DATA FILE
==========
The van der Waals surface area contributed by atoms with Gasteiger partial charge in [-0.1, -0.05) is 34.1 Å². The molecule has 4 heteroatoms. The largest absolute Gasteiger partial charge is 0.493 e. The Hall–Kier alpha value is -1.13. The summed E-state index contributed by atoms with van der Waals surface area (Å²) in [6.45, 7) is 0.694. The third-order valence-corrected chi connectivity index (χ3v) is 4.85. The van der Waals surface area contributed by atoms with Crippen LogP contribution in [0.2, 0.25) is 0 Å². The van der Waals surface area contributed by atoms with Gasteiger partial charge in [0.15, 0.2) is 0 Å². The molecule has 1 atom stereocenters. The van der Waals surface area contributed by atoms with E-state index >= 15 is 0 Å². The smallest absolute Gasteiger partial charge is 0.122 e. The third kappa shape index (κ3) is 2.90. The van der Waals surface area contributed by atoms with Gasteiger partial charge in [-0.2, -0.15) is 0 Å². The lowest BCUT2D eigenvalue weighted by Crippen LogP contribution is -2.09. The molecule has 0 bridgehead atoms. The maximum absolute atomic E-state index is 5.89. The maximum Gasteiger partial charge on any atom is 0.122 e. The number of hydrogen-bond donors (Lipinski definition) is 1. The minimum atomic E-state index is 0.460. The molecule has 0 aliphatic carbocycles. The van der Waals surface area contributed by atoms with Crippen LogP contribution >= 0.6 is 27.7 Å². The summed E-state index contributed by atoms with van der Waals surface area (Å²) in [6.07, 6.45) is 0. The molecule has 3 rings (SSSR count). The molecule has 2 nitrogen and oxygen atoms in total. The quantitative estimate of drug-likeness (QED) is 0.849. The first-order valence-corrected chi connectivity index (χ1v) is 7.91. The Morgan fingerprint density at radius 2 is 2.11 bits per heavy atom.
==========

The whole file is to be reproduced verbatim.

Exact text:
The van der Waals surface area contributed by atoms with Gasteiger partial charge in [-0.1, -0.05) is 34.1 Å². The molecule has 4 heteroatoms. The largest absolute Gasteiger partial charge is 0.493 e. The Hall–Kier alpha value is -1.13. The summed E-state index contributed by atoms with van der Waals surface area (Å²) in [6.45, 7) is 0.694. The third-order valence-corrected chi connectivity index (χ3v) is 4.85. The van der Waals surface area contributed by atoms with Crippen LogP contribution in [0.2, 0.25) is 0 Å². The van der Waals surface area contributed by atoms with Gasteiger partial charge in [0.15, 0.2) is 0 Å². The molecule has 1 atom stereocenters. The van der Waals surface area contributed by atoms with E-state index >= 15 is 0 Å². The smallest absolute Gasteiger partial charge is 0.122 e. The third kappa shape index (κ3) is 2.90. The van der Waals surface area contributed by atoms with Gasteiger partial charge in [-0.2, -0.15) is 0 Å². The lowest BCUT2D eigenvalue weighted by Crippen LogP contribution is -2.09. The molecule has 0 bridgehead atoms. The maximum absolute atomic E-state index is 5.89. The maximum Gasteiger partial charge on any atom is 0.122 e. The number of hydrogen-bond donors (Lipinski definition) is 1. The minimum atomic E-state index is 0.460. The molecule has 0 aliphatic carbocycles. The van der Waals surface area contributed by atoms with Crippen LogP contribution >= 0.6 is 27.7 Å². The summed E-state index contributed by atoms with van der Waals surface area (Å²) in [6.07, 6.45) is 0. The molecule has 3 rings (SSSR count). The molecule has 2 nitrogen and oxygen atoms in total. The quantitative estimate of drug-likeness (QED) is 0.849. The first-order valence-corrected chi connectivity index (χ1v) is 7.91. The Morgan fingerprint density at radius 2 is 2.11 bits per heavy atom.